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Friday, July 20, 2018

Out of my mind: Trust the court

That idea is a hallmark of the liberalism which is the foundation of the Constitution. Liberalism presumes a basic equality of rank among all citizens. Yet, the society has no such equality.

Written by Meghnad Desai | Updated: April 8, 2018 12:34:23 am
Out of my mind: Trust the court The Rule of Law is committed to protect the human rights of everyone — even a terrorist — if they come under suspicion.

The Supreme Court has emerged as the sole guarantor of people’s rights. There was Padmaavat where despite the mob rule, the court defended the Right to Freedom of Expression.

In the Hadiya case, the right of an adult Indian woman to choose her own husband was upheld. There has been new thinking on the decriminalisation of homosexuality. There was recently a liberal judgment on voluntary euthanasia.
Such non-political authority cannot go unchallenged in a highly politicised democracy. The recent Bharat Bandh agitation is a political reaction to what was after all a technical judgment. The judgment was meant to protect the fundamental right in any society based on the Rule of Law that everyone is innocent until proved guilty.

That idea is a hallmark of the liberalism which is the foundation of the Constitution. Liberalism presumes a basic equality of rank among all citizens. Yet, the society has no such equality.

India’s history since Independence is a continuous struggle to achieve such an equality of rank or dignity for all in a country where the majority community belongs to a social order characterised by a hierarchy of jatis sitting atop the Dalits, who are the lowest of the low.

This distance between the liberal promise and the social reality has been sought to be resolved by the politics of reservations. To achieve equality in our unequal society, the mark of ritual inferiority — jati status — is itself used as a weapon in the hope that eventually this will remove the disadvantages of the hierarchical order. The Rule of Law presumes equality in the hope of achieving it.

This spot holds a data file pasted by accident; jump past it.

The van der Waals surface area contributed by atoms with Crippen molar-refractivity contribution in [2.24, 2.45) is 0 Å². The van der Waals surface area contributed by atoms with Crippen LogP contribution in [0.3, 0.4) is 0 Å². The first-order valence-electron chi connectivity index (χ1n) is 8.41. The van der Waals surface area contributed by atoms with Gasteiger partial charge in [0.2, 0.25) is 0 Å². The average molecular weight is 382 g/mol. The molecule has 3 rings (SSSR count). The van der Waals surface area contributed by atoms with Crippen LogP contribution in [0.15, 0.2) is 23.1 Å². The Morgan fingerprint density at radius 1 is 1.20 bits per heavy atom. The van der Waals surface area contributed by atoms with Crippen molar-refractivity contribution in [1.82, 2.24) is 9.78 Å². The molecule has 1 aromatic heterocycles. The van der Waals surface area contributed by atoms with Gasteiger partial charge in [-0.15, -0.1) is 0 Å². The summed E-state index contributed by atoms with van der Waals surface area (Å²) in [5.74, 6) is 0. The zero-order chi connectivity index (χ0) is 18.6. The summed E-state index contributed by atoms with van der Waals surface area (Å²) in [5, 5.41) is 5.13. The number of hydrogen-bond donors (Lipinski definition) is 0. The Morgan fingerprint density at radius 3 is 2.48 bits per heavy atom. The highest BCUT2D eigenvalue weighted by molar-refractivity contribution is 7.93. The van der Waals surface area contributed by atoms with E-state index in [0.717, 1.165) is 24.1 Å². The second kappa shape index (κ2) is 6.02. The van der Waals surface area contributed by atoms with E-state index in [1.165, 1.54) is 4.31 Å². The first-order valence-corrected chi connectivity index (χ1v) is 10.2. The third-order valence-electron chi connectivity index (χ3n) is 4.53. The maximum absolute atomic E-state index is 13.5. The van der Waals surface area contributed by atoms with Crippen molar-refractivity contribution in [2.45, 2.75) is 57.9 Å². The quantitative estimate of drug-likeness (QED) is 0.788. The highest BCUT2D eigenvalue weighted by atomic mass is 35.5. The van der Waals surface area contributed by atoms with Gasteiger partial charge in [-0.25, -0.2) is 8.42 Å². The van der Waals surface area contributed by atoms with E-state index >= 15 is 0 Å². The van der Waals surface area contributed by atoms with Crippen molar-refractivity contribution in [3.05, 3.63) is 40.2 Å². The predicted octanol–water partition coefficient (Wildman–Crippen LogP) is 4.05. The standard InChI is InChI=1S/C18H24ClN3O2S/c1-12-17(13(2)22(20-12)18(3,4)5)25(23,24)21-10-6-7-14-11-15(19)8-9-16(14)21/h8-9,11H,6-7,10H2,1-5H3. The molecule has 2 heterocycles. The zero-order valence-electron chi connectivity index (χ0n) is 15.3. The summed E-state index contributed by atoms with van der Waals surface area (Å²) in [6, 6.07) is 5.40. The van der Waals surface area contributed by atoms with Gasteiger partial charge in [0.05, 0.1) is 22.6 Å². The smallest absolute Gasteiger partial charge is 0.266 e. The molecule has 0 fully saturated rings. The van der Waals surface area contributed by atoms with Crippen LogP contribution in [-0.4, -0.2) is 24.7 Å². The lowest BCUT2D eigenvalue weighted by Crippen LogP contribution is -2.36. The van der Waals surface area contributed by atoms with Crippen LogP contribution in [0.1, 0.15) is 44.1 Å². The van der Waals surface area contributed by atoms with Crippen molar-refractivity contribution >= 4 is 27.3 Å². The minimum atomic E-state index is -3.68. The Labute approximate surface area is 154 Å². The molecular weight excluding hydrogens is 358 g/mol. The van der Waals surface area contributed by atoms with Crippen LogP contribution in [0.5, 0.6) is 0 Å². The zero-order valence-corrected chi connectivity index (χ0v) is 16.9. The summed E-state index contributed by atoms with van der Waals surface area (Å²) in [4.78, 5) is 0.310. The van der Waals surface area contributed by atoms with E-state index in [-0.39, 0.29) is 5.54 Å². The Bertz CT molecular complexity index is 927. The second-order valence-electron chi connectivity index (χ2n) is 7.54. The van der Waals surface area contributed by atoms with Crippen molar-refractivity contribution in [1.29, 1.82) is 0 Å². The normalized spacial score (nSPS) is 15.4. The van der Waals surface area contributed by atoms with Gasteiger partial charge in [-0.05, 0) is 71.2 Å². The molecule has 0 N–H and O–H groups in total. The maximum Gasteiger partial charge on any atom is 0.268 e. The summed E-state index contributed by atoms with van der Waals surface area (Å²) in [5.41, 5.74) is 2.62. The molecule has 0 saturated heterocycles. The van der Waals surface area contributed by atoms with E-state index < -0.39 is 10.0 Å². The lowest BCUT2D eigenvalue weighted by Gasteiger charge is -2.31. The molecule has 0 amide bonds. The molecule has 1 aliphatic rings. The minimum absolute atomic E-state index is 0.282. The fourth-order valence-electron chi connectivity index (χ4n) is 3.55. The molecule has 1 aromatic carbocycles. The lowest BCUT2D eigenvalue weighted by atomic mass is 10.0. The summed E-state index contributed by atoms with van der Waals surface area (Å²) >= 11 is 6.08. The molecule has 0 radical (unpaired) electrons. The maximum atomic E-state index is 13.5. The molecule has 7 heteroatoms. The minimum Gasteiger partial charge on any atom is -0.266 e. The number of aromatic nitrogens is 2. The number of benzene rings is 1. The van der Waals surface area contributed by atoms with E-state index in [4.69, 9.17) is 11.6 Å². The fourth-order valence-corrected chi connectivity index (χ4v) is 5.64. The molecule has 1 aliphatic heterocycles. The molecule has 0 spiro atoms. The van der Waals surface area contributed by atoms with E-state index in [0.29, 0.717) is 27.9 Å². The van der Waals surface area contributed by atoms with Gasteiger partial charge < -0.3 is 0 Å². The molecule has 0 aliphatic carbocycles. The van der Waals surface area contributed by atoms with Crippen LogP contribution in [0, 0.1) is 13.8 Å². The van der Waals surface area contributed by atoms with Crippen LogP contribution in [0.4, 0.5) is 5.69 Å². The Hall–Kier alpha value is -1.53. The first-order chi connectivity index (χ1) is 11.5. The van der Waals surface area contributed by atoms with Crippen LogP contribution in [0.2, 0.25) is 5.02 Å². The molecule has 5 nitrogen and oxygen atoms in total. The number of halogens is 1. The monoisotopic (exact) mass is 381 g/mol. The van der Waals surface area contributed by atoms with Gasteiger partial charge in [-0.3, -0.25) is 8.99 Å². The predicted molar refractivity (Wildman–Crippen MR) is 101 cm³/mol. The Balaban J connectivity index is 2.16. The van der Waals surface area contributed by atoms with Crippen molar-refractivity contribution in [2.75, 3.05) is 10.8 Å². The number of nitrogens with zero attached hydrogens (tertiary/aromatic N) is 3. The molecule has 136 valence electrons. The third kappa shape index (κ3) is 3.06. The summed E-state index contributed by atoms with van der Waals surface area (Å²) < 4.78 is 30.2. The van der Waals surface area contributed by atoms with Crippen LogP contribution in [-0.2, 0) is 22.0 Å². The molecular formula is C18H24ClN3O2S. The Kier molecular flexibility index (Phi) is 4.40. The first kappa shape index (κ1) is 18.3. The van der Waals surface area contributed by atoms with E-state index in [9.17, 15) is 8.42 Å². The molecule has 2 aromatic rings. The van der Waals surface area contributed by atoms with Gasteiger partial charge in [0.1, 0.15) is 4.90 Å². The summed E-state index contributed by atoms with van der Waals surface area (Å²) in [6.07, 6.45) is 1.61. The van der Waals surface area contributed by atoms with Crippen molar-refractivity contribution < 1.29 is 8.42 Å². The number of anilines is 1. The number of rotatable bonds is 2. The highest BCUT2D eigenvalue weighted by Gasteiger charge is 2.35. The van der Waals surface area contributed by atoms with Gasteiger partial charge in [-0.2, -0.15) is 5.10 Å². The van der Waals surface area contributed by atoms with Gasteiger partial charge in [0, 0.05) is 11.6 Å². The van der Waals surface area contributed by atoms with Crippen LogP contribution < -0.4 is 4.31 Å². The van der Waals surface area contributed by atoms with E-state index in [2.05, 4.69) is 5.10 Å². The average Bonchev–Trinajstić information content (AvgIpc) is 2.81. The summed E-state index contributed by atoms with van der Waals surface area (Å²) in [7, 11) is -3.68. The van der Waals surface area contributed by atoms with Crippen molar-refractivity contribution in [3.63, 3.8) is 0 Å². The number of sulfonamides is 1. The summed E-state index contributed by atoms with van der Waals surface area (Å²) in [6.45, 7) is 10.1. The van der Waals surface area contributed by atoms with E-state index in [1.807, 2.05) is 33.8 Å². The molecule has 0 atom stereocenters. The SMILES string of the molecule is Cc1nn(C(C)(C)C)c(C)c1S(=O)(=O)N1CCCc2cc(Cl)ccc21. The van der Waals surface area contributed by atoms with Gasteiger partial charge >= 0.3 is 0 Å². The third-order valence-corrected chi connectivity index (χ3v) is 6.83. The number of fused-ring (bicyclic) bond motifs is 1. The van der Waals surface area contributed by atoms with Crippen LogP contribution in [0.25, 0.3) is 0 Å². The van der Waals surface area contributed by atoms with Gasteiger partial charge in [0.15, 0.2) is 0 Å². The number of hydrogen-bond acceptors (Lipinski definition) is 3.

It is this contradiction which has finally hit the country. Given the proximity of the general election, every vote bank has an opportunity to push its case. With the Dalits being the largest minority, their clout is formidable. For years, they lived under the false protection of the Congress and got little in return. Kanshi Ram was the genius who created an independent structure for Dalit mobilisation.

Now, the old leadership under Mayawati is losing its grip on popular appeal. New leaders are emerging to take her place. They go nationwide, use social media and mobilise large numbers. Mahatma Gandhi taught us to fight the British by gathering large crowds in confined urban spaces as it always intimidates the forces of law and order. That lesson has never been forgotten by the people fighting for what they want.

But in this case, the exploited minority is urging the retention of a procedure which harms the rights of the suspected offender. This is the severest test of the courts and the Constitution.

The Rule of Law is committed to protect the human rights of everyone — even a terrorist — if they come under suspicion. Many people do not like it but the Rule of Law has to protect the victim as much as the alleged aggressor before punishment can be delivered.

The Dalit vote being essential to electoral victory for every party, the temptation to override the Supreme Court will be great. But it should be resisted. By the Dalits themselves if not anyone else. They must remember that once the Rule of Law is flouted, it is the weak who will suffer the most. The Constitution is the sole protection for the bahujan.

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